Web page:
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Why Canada's new foreign buyers tax won't fix skyrocketing home prices

·3 min read
Canada's Finance Minister Chrystia Freeland delivers the budget in the House of Commons on Parliament Hill in Ottawa, Ontario, Canada, April 19, 2021. REUTERS/Blair Gable
Canada's Finance Minister Chrystia Freeland delivers the budget in the House of Commons on Parliament Hill in Ottawa, Ontario, Canada, April 19, 2021. REUTERS/Blair Gable

Ottawa announced a new federal foreign buyers tax in the first federal budget in two years, but experts say it won’t help make housing more affordable.

“Houses should not be passive investment vehicles for offshore money. They should be homes for Canadian families,” said Finance Minister Chrystia Freeland in her budget address yesterday.

“So, on January 1st, 2022, our government will introduce Canada's first national tax on vacant property owned by non-resident, non-Canadians.”

The announcement follows through on a pledge in December 2020, when the federal government also announced a boost to the first-time home buyers incentive in its economic fiscal update.

SFU assistant professor Josh Gordon is noted for his research into the effects of foreign money on Canadian real estate. He says the tax is too narrowly targeted to have much effect on housing affordability.

“The impact of foreign ownership is much broader than foreign, non-resident owners leaving units empty,” said Gordon.

“Instead, they should have introduced something that is targeted on the main urban centres and ensures that those using substantial foreign income or wealth to buy property are forced to pay their fair share in taxes, regardless of whether units are vacant or not, since those buyers typically won't be paying much in income taxes.”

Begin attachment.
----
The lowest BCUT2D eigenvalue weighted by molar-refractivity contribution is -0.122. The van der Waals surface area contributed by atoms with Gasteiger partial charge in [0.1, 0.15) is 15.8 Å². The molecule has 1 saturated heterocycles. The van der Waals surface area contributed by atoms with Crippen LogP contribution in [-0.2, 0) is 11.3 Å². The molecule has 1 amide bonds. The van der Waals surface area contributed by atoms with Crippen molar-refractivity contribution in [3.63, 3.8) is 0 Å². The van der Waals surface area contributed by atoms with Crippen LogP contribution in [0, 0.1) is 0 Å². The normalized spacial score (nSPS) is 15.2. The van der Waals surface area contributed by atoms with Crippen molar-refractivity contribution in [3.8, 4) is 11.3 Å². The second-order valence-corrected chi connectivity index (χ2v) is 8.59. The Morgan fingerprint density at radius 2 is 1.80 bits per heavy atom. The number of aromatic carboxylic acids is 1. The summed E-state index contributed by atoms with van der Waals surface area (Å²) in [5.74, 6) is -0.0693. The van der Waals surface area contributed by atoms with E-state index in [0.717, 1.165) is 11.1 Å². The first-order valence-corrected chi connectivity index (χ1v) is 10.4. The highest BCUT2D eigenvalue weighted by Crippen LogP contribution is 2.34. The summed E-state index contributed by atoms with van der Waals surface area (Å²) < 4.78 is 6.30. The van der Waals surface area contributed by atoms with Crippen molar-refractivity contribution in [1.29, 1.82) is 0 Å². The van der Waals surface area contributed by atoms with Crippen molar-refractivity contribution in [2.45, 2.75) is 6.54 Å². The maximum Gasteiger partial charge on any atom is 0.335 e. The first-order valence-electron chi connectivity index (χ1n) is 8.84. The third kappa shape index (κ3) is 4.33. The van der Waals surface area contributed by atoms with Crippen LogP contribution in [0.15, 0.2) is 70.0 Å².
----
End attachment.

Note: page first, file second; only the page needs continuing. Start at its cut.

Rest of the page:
Competing with foreign buyers

Deep-pocketed foreign buyers can bid up prices and make it harder to get a foot in the housing market. Gordon says the 1 per cent tax won’t be enough of a deterrent.

“The idea, ultimately, is to put working, tax-paying households on a level playing field with those using substantial foreign money. This tax will not do that, even if it's a very modest step in the right direction.”

Toronto already has a 15 per cent foreign buyers tax, and Vancouver raised its levy to 20 per cent. Gordon says a national tax doesn’t make sense everywhere, so which communities will be exempt and how it will be administered will be something to keep an eye on.

“Arguably there are many communities in Canada where this tax will not be appropriate, and policy-makers will need to be alert to that. I foresee significant challenges in implementation,” said Gordon.

The Toronto Regional Real Estate Board (TRREB) says it will keep an eye on the situation.

“TRREB is watching this issue closely to determine what the actual impact of foreign investment in the real estate market is and if this tax is an effective measure to assist with supply,” said TRREB president Lisa Patel in a statement.

“We look forward to providing input to parliament on this and other issues.”

Money for affordable housing

The budget also includes $2.5 billion more for Canada Housing and Mortgage Corporation (CMHC) and reallocates $1.3 billion to “speed up the construction, repair, or support of 35,000 affordable housing units.”

“TRREB is encouraged that the federal government made housing issues a priority in the budget it announced today. Home ownership and healthy real estate markets continue to be a key to the economic success of Canada and Canadians,” said Patel.

Paul Kershaw, UBC professor and founder of an advocacy group for young Canadians, Generation Squeeze, says the measures announced in the budget don’t go far enough.

“The budget does relatively little to reduce wealth inequalities that are emerging between older and younger generations as a result of the ongoing rise in home prices, which have skyrocketed once again during the pandemic," said Kershaw.

Jessy Bains is a senior reporter at Yahoo Finance Canada. Follow him on Twitter @jessysbains.

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